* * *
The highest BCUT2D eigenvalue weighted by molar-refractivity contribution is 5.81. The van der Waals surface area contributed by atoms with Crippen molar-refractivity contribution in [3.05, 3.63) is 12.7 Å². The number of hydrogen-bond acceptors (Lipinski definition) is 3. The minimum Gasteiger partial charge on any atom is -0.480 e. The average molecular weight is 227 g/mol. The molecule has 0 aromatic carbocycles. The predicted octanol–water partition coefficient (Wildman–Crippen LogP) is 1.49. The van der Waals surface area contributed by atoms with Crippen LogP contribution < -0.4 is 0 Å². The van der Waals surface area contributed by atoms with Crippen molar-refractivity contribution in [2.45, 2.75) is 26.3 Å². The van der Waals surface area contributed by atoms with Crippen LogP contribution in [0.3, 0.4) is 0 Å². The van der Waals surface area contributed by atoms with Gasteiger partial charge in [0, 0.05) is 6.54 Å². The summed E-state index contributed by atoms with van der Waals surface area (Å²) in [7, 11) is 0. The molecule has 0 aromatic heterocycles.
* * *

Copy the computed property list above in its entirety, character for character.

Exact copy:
The highest BCUT2D eigenvalue weighted by molar-refractivity contribution is 5.81. The van der Waals surface area contributed by atoms with Crippen molar-refractivity contribution in [3.05, 3.63) is 12.7 Å². The number of hydrogen-bond acceptors (Lipinski definition) is 3. The minimum Gasteiger partial charge on any atom is -0.480 e. The average molecular weight is 227 g/mol. The molecule has 0 aromatic carbocycles. The predicted octanol–water partition coefficient (Wildman–Crippen LogP) is 1.49. The van der Waals surface area contributed by atoms with Crippen LogP contribution < -0.4 is 0 Å². The van der Waals surface area contributed by atoms with Crippen molar-refractivity contribution in [2.45, 2.75) is 26.3 Å². The van der Waals surface area contributed by atoms with Crippen LogP contribution in [0.3, 0.4) is 0 Å². The van der Waals surface area contributed by atoms with Gasteiger partial charge in [0, 0.05) is 6.54 Å². The summed E-state index contributed by atoms with van der Waals surface area (Å²) in [7, 11) is 0. The molecule has 0 aromatic heterocycles.